Saturday, 2 July 2011

Hand Printed Bunting

I've just finished making a new batch of print and wax bunting, with new designs and colours. I'd thought it would be quite nice to show you how i make it, and what goes behind each string of bunting..........perhaps even have a go yourself!

First, i cut the lino. I cut the lino into a flag shape, and carve the designs on to each plate. I have used three different designs, for each string of bunting.

Bunting lino plates


The plates are then printed, using the mangle, onto paper sheets and left to dry. When dry, they can then be cut into individual flags for the bunting.

Piles of unwaxed printed flags


The next process get a little messy....in fact printing in general is really messy, but it really is worth covering any surfaces that you don want to get ruined with newspaper! I use clear wax granules, and heat them in an old pan until then melt and get very hot. Obviously, you need to make sure that the wax doesn't get too hot and catch on fire, so vigilance is essential! Each flag is painted with a coat of hot wax and left to dry. Once dry,  it's possible to polish the print with a soft cloth.


clear wax granules

Once the wax on the flags are dry and polished, they can then threaded to together to make a string of bunting.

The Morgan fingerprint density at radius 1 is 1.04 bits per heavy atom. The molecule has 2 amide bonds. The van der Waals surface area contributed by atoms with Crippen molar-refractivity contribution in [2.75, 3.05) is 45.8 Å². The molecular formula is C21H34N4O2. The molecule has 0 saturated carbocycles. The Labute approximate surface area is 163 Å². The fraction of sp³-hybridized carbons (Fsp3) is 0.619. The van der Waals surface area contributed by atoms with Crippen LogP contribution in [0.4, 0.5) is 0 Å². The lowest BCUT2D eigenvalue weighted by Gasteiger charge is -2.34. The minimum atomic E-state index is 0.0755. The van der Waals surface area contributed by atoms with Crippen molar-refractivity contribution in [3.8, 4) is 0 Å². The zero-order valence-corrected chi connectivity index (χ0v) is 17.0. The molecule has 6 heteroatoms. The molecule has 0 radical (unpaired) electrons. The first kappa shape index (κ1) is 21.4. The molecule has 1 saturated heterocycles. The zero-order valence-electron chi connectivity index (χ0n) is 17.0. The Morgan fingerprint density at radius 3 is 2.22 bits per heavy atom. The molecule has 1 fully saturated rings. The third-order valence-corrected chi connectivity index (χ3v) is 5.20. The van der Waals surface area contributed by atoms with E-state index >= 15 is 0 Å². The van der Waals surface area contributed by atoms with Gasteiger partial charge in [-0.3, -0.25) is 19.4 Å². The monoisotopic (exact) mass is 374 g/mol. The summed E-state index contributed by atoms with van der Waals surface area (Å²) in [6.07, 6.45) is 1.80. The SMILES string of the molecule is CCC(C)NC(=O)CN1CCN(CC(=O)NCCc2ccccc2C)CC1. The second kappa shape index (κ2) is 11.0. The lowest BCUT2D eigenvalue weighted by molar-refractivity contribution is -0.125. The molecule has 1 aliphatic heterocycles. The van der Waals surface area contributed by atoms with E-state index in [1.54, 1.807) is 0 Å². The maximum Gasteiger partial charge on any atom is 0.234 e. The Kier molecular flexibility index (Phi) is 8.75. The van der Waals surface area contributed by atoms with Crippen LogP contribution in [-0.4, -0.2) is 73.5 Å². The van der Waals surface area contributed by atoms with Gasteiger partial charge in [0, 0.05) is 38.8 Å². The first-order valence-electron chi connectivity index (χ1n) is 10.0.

This bunting is also available on Folksy and Etsy .

13 comments:

Anne E May said...

Thanks for sharing your process. I was wondering how you did that! I love your designs!

hanmade said...

gorgeous! i just love the detail in your designs x

Suze said...

They're so beautiful...and thank you for sharing.

a.c.hewitt said...

Beautiful!!! I have just been looking into lino printing and with a little courage and your inspiration may just give it a try.....

jax said...

Thanks for sharing Amanda. I heard that Victorians used to dip letterpress posters in melted wax, laminating the Victorian way ;o) Might try that with one of my prints now I know what wax to use, thank you x

Inkling Prints said...

These are beautiful!

erasercarver said...

Absolutely gorgeous prints, Amanda. Thanks so much for sharing the waxing process, I might have to give that a try someday :)

Mangle Prints said...

Thank you, there's a lot of trial and error in the process, but I've found the trick is to make sure the wax is very hot when you brush it on, and use porous paper, or thin paper that doesn't have a sheen on it.
I really didn't know the Victorians dipped posters in wax, i suppose it gave them some protection against the weather, great idea!

mythreetrees said...

Wow! This looks such fun.I really must do more lino cutting.Your instuctions are really good and clear.

small caps said...

Thank you for sharing! It's interesting to see the waxing process. Do you do this with every print or just with the bunting? Cheers from Berlin, Sabrina

Mangle Prints said...

Hi Sabrina : )

I don't do this with every print, but have used it with some work in the past, especially "one off" pieces that also have collage incorporated in them.
Best wishes
Amanda

Anna said...

I love the bunting; I haven't used hot wax since I did batik some years ago. I think I've still got the little electric hot plate I used to heat the wax in my loft somewhere.

Chantal said...

Thanks for sharing this process Amanda. Your designs are so beautiful.